Tuesday, June 30, 2009

What we do

Oh sure, while camping, I could fill my time with nature hikes, bug collecting, star gazing, etc., but have you met me? This is what I do.


And sure, you can bring different activities for the kids to occupy themselves with, things to keep their little hands busy, but have you met our kids? This is what they did. With a brand new croquet set.


Emma was dedicated to having a picnic of tree sap.

And, since we don't drink, we try to find other recreational activities to fill our time with.



Okay, okay, you can call off PETA. It's not like I swatted a fly or something. Geez people, what kind of a monster do you think I am? We were aiming for the tree on the left. And if not, so what? It's not like we were sling-shotting water balloons towards them. It was, uh, big balls of grass and other stuff, you know, like some leftover alfalfa and corn from our lunch. The woods aren't really known for having much vegetation, so, you know, we thought we'd help the poor guys out. Come on, they wouldn't stop staring at us. It was starting to bug.



I know. You can't get over the shock. But I promise the cows are alive and well and continuing to produce more cow pies for other unsuspecting campers to pitch their tents on, so chilax.

Our only crime was that we saved these beauties for ourselves.


Where's the flood, Clint?

Clint's Pants

Tuesday, June 23, 2009

Emma's Dance Recital

A few stumbles occurred, but overall it was a success. Yet again, I'm waffling as to whether she should continue taking classes. The lazy mom in me wants to keep her home, reading all afternoon.

Emma's Recital from Jaylee Draney on Vimeo.

Tuesday, June 16, 2009

Our 2nd Harvest

Our Armenian Cucumber


You know what they say about Armenians.....

Cuc 2

.... they have big salads.

Cuc 3

yes, I know you can see my underoos

Monday, June 15, 2009

Asher Jack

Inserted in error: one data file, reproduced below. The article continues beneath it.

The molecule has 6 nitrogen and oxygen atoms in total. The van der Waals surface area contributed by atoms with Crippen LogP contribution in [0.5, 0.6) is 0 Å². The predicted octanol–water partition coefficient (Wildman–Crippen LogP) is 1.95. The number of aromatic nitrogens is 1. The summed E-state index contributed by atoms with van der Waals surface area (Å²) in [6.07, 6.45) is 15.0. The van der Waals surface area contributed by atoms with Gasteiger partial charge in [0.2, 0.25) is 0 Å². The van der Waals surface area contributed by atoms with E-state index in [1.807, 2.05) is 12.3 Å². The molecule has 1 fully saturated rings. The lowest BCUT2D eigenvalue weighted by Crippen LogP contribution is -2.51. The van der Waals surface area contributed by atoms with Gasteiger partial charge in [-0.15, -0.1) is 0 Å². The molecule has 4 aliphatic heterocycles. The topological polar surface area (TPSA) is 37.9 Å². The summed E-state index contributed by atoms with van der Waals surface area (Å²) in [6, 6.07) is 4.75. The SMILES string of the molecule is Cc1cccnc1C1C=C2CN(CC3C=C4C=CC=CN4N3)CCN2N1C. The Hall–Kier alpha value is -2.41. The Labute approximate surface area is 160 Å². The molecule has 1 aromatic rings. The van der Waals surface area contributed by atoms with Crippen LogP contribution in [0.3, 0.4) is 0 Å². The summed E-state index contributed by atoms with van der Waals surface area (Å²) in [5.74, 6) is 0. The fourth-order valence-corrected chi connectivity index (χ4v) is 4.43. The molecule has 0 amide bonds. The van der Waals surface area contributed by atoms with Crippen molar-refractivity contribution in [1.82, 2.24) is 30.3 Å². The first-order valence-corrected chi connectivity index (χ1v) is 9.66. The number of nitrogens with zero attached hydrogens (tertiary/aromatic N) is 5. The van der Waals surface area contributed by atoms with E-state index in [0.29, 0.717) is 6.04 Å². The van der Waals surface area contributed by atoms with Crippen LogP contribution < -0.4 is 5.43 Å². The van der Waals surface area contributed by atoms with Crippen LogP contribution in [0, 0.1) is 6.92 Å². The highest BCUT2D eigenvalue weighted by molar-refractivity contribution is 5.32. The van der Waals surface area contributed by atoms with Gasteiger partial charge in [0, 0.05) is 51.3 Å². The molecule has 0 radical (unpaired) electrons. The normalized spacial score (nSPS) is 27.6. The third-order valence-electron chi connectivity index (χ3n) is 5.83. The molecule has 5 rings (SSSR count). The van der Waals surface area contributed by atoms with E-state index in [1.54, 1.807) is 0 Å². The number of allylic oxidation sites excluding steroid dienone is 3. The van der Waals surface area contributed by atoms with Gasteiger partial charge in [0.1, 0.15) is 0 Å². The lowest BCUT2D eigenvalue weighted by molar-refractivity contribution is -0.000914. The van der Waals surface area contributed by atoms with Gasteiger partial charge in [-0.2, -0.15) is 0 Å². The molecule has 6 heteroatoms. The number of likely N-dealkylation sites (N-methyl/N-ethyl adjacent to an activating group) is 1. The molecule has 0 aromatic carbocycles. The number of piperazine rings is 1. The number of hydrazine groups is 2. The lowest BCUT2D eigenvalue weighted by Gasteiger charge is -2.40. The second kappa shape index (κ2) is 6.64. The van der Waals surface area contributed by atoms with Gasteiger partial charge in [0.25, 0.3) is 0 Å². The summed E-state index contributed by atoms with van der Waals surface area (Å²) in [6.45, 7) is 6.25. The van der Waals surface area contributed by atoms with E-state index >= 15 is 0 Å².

It's no secret that Asher was not a planned-for child. Nor is it a secret that I wasn't, shall we say, thrilled that he was going to be of the "male variety". It was a difficult pregnancy to endure, but only because I choose to make it difficult. I was a grumpy, wretched person to be around. While pregnant with Asher, I couldn't wrap my head around the fact that I would be the parent to a boy. In the last 3 or 4 generations of my family, the only men around were there by marriage, not by birth. And because I didn't grow up with an available father, I didn't learn whatever that characteristic is that encourages you to enjoy boys and all their idiosyncrasies. I couldn't get past the fact that most boys seemed to be rough, gun-loving, smelly creatures who didn't wipe their noses and had icky boy parts. But none of that mattered. Following Asher's birth, I fell in love with him, and I immediately mourned for those last/lost 9 months; 9 months that I choose to live in that miserable state. I've since learned how to parent a boy, a boy who is the epitome of boy-ness, a boy so completely opposite of his sister. When Asher was young, I fooled myself into thinking that I could replace those male tendencies with cupcake making and bird watching, but he didn't fall for it. Asher inherently seems to be able to manipulate any toy into some sort of weapon, he's loud, he's rough, he's aggressive, but he's as sweet and loving as they come. Whereas before I shunned any type of male paraphernalia i.e. shirts that said "Mommy's Little Monster", I find myself naturally adding dump trucks and tool sets to my Amazon shopping cart. Now, I can't imagine life any other way.